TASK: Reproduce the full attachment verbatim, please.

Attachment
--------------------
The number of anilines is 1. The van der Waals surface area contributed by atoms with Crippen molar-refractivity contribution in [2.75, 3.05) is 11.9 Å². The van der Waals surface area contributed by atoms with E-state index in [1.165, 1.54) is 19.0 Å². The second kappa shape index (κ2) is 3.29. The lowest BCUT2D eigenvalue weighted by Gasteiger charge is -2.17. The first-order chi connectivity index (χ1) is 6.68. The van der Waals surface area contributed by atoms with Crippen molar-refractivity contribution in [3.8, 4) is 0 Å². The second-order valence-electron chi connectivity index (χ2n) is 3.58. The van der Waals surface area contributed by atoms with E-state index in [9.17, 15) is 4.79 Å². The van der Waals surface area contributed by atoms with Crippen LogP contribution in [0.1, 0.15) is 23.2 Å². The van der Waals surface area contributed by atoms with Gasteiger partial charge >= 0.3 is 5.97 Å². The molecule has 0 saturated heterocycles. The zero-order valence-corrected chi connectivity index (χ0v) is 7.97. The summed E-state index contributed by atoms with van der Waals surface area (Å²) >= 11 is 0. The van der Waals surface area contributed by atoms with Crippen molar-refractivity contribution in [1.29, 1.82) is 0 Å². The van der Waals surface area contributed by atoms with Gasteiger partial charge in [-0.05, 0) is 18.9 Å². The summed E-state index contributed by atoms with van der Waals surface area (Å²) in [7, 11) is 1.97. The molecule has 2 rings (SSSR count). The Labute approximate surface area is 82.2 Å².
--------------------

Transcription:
The number of anilines is 1. The van der Waals surface area contributed by atoms with Crippen molar-refractivity contribution in [2.75, 3.05) is 11.9 Å². The van der Waals surface area contributed by atoms with E-state index in [1.165, 1.54) is 19.0 Å². The second kappa shape index (κ2) is 3.29. The lowest BCUT2D eigenvalue weighted by Gasteiger charge is -2.17. The first-order chi connectivity index (χ1) is 6.68. The van der Waals surface area contributed by atoms with Crippen molar-refractivity contribution in [3.8, 4) is 0 Å². The second-order valence-electron chi connectivity index (χ2n) is 3.58. The van der Waals surface area contributed by atoms with E-state index in [9.17, 15) is 4.79 Å². The van der Waals surface area contributed by atoms with Crippen LogP contribution in [0.1, 0.15) is 23.2 Å². The van der Waals surface area contributed by atoms with Gasteiger partial charge >= 0.3 is 5.97 Å². The molecule has 0 saturated heterocycles. The zero-order valence-corrected chi connectivity index (χ0v) is 7.97. The summed E-state index contributed by atoms with van der Waals surface area (Å²) >= 11 is 0. The van der Waals surface area contributed by atoms with Crippen molar-refractivity contribution in [1.29, 1.82) is 0 Å². The van der Waals surface area contributed by atoms with Gasteiger partial charge in [-0.05, 0) is 18.9 Å². The summed E-state index contributed by atoms with van der Waals surface area (Å²) in [7, 11) is 1.97. The molecule has 2 rings (SSSR count). The Labute approximate surface area is 82.2 Å².